The explanation for the new emphasis on mentors lies elsewhere. It derives from the rising numbers of female and minority students gaining access to the academy and discovering themselves on unfamiliar ground. The titles of the articles on the topic make this clear: "Women in Academia: Faculty Sponsorship, Informal Social Structures and Career Success;" "Hidden Rules, Secret Agendas: Challenges Facing Contemporary Women Doctoral Students;" "Mentoring: An Effective Tool for Retention of Minorities." It was one thing for female and minority Ph.D.'s to enter an arena from which they had previously been excluded, quite another to find their way through a maze of informal practices that was often impenetrable even to white males. The absence of female and minority role models on the faculty made that progress all the more difficult.
Under such circumstances, there was good reason to bring the obscure process of professional preparation into the light, to expose it to critical scrutiny, and to regularize its practices. What began with efforts to facilitate graduate education for the few has now expanded into programs for the many.
Mentoring, it turns out, is not compensatory support for the once-excluded. Rather, it represents an essential element of graduate education for all. It is founded on the premise that professional academic life is unfamiliar territory for most students, whose undergraduate experience is an unreliable forecast of what lies ahead in the pursuit of the M.A. and the Ph.D. Indeed, insofar as liberal-arts courses stir the broad love of learning that inspires students to seek the Ph.D., they are often counterproductive. Graduate school constitutes a different and seemingly alien culture. It thus becomes our responsibility as faculty members to guide students into it.
Graduate education has a double agenda: providing formal intellectual training and socializing students into professional life. Pedagogy is as necessary for the second as for the first. It requires faculty members to think systematically about the various steps by which one enters and practices a profession. Graduate programs need to offer workshops regularly on all these matters, from proposing papers to writing grant proposals to applying and interviewing for jobs. But if such instruction is formally integrated into graduate education, then what remains for mentors to do?
The adviser's responsibility, it seems to me, is to assist students in their particular efforts to acquire professional standing -- to call pertinent opportunities to their attention, to read and react to proposals, fellowship applications, conference papers, prospectuses, job letters, and the like, and to foster an awareness of the numerous ways that graduate education can be employed, inside and outside the academy, both for a livelihood and in service to the larger community. Graduate students, in this view, are colleagues in training, equal in intellectual capacity to faculty members but not in professional experience in the academy. Training students in this democratic fashion becomes a formal obligation of the adviser. To that end, I now give a statement to all of my dissertation students in which I try to make explicit the responsibilities of both parties in the advising relationship.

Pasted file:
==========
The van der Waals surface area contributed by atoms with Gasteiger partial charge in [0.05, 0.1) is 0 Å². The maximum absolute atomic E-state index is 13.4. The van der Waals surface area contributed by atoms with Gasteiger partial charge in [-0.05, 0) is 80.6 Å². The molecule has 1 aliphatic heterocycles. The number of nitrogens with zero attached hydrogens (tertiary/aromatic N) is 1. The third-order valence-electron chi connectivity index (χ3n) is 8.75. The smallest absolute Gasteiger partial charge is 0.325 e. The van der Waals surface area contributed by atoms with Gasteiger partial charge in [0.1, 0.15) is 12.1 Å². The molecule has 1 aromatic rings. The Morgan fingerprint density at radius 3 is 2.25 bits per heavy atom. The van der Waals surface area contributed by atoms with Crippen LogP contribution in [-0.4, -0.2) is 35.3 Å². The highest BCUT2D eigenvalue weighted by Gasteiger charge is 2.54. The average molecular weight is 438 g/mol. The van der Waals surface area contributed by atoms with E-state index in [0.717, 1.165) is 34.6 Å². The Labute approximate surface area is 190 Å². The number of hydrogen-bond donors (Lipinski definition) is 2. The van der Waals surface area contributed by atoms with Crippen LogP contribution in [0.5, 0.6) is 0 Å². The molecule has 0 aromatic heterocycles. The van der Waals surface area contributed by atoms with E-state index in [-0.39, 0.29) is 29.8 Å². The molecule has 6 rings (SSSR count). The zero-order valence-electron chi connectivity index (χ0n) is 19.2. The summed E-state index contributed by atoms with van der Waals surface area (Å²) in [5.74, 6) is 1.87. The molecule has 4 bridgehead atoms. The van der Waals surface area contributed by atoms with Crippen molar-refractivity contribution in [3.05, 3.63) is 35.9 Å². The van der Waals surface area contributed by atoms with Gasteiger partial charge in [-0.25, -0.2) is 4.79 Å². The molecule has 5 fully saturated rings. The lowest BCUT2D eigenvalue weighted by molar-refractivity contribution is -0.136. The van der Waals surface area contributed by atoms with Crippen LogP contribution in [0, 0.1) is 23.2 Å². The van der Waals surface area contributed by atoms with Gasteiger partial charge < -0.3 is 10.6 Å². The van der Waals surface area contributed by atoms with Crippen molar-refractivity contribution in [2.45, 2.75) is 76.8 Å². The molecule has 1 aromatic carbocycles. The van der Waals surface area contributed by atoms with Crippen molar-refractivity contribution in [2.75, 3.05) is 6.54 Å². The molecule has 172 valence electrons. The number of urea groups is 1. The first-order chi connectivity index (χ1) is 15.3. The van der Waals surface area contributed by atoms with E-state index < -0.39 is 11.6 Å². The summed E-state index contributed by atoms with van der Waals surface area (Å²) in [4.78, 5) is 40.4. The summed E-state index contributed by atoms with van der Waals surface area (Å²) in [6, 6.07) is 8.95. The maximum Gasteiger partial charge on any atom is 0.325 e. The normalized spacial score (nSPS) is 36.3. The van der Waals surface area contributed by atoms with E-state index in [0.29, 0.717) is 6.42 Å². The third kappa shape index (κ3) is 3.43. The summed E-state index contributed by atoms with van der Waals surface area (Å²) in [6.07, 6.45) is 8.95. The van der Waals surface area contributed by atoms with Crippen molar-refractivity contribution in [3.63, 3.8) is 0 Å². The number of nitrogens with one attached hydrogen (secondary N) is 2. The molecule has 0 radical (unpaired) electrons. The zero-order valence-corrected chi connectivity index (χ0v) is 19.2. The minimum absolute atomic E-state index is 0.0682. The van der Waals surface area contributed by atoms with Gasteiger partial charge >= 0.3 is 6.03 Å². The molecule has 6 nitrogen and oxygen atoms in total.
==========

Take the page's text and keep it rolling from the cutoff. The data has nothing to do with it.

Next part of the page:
If formalizing the adviser's obligations frees graduate education from the patron-client framework, it can also eliminate the abuses inherent in the notion of the graduate student as apprentice. There is simply too much potential for exploitation, at worst, and hard feelings, at best, when advisers, in the guise of being tutors and role models, take students too intimately into their professional and personal lives. Should an adviser be a student's employer? On the apprenticeship model, one can argue that a student learns by doing, and what better method than by working on projects of mutual interest with your supervisor? That may be the case when the project offers an opportunity for the student to work collaboratively, as a junior colleague, with the adviser, in time not taken up by courses, research, or preparation for "comps," and when the student is free to turn it down. Which is to say, that labor for an adviser should not be the condition of an assistantship.